Yesterday, I had planned to continue to this point, but my experience on the diversion had left me feeling so dispirited, that I cut the walk short. Now, I’ve finally reached the planned endpoint and I feel a bit downhearted. It’s so flat around here, I should be making great progress. But, I seem to be taking forever to complete my trek around The Wash.

There’s a memorial here. The wording on the plaque is a bit odd.

“Near this place in September 1607 those later known as the Pilgrim Fathers were thwarted in their first attempt to sail to find religious freedom across the seas.” So something nearly happened somewhere near here?

Beyond the memorial is a strange blue platform.

When I saw this blue metallic contruction yesterday, I assumed it was some sort of pumping station. Now I realise it is, in fact, the new viewing platform mentioned by the other walkers. It’s been built to commemorate the Pilgrim Fathers (the same group, I assume, who nearly sailed from somewhere near here.)

I like the design. Star charts cover most of the walls, and the names of various cities are etched around the top.

I sit on a seat on the platform, and eat my lunch.

While I’m eating, an elderly couple wander up and start talking about the design. I ask them if it’s supposed to represent a sexton. They ask me to repeat the word “sexton” several times, and then say they’re not sure.

After they leave, I realise I meant a sextant, not a sexton. No wonder they looked confused.

The platform gives a good view looking back up The Haven, to Boston Stump. Shame about the pylons, which detract from the majesty of that tower.

I think how Boston was once the place that people left, hoping to make a new life in a strange country. Now it’s the place where Eastern Europeans arrive, hoping to make a new life in a strange country.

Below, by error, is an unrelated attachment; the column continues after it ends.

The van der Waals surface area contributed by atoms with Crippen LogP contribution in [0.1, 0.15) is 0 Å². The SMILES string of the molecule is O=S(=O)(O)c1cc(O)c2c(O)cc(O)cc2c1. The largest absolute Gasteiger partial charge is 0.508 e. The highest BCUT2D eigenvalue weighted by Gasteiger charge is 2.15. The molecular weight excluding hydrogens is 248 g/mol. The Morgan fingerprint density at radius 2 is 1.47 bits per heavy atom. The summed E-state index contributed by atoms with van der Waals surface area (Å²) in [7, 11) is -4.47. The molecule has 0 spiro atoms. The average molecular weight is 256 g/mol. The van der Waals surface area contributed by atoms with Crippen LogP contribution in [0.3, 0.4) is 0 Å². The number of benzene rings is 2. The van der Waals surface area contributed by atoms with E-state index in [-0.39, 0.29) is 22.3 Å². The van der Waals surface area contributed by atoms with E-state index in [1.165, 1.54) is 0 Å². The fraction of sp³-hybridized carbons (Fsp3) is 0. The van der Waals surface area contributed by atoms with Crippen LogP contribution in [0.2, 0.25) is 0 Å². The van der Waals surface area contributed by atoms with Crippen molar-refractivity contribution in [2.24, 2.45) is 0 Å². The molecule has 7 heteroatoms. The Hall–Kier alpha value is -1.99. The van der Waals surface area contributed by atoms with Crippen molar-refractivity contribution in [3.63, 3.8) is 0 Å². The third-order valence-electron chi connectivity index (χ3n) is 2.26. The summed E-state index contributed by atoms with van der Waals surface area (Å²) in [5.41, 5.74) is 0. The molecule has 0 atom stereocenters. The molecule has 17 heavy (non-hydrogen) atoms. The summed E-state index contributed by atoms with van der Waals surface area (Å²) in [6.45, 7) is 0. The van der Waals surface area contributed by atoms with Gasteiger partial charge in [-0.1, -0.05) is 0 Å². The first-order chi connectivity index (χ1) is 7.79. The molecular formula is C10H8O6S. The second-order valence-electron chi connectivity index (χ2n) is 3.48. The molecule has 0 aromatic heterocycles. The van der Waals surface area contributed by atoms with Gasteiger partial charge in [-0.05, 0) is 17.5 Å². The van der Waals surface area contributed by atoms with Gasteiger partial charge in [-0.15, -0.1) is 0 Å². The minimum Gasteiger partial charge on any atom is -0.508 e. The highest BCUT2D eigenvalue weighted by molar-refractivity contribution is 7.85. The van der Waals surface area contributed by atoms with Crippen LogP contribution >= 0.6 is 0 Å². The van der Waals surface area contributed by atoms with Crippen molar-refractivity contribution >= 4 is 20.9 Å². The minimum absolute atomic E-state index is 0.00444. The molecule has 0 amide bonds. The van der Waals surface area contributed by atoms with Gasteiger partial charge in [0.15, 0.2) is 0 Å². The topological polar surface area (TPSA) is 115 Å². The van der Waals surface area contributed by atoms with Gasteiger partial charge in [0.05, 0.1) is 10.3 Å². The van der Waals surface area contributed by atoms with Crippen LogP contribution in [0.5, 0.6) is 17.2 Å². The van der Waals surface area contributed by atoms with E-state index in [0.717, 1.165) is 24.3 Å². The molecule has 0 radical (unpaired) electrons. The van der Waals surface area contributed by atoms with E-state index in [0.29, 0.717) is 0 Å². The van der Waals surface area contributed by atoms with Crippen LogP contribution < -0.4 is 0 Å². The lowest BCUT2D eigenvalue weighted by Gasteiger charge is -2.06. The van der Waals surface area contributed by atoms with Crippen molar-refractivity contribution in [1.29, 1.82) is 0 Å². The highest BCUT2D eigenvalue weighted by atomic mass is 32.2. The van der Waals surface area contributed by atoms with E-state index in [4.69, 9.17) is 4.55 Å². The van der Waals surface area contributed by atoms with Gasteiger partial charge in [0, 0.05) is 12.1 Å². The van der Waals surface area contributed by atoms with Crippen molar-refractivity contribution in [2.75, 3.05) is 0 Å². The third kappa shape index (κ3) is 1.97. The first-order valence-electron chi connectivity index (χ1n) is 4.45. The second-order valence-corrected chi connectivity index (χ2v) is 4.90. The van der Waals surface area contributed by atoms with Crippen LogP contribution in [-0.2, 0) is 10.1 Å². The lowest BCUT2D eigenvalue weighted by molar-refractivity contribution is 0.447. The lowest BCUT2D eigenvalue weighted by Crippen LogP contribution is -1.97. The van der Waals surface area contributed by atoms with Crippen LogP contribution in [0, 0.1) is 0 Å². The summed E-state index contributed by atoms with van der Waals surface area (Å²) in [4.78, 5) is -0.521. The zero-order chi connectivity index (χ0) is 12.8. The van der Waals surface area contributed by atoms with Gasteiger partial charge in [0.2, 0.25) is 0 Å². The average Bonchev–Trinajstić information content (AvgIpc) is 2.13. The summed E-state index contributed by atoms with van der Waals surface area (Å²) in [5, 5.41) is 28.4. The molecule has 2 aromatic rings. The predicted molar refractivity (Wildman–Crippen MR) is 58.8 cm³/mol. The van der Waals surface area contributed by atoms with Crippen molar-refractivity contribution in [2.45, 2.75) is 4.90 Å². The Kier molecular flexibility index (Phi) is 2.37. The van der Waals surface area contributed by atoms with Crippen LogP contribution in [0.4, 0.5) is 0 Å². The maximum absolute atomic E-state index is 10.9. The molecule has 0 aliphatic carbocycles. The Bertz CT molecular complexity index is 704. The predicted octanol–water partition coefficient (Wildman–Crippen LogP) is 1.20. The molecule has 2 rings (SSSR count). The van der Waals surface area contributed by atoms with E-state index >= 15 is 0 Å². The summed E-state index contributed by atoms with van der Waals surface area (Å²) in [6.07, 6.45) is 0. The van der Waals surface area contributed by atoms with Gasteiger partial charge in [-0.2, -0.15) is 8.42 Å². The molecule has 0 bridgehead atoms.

Full circle.

To be continued…

Route so far this morning:

About Ruth Livingstone

Walker, writer, photographer, blogger, doctor, woman, etc.
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4 Responses to 448am Boston to Freiston Shore

  1. We do have cormorants so you have been unlucky to miss them! Not that I’ve been anywhere to see them for nearly a year (Fife).

  2. Chris Elliott says:

    Hi Ruth – I never know the difference between cormorants and shags but yes you get them even in northern Scotland. Quite surprised you haven’t seen them further north. Pleased you thought the pylons were hideous too. I had real problems with re-seeded embankments further on. I was one of the foils to obey the instructions. The farmers had dug lots of new resevoirs and dykes to creste spoil to rrpair the embankments. I struggled to navigate my way around fields with all the obstructions. It’s rather sad we all think Lincolnshire is the worst county. I didn’t say that before as I did not want to put you off. Re the Pulgrim Fathers – if I remember the story correctly they had originally agreed with the captain of a vessel to take them to the Netherlands to start a new life. But someone reported them to the authorities and they were tried and imprisoned in Boston. It was only later when they were freed that they went to the New World (from Plymouth I think, but I may be wrong).

    • Hi Chris, I lived in Lincolnshire for 25 years, so I wasn’t expecting the countryside to be on a par with Scotland or the southwest, but I didn’t expect so many obstructions. Since the landscape is essentially manmade, you would think walking this particular section of coast would be EASY! A shame.
      Found some more information about the Pilgrim fathers and you’re right. They were betrayed, but escaped and eventually made their way to America. https://lincolnshire.org/lincolnshire-pilgrim-fathers/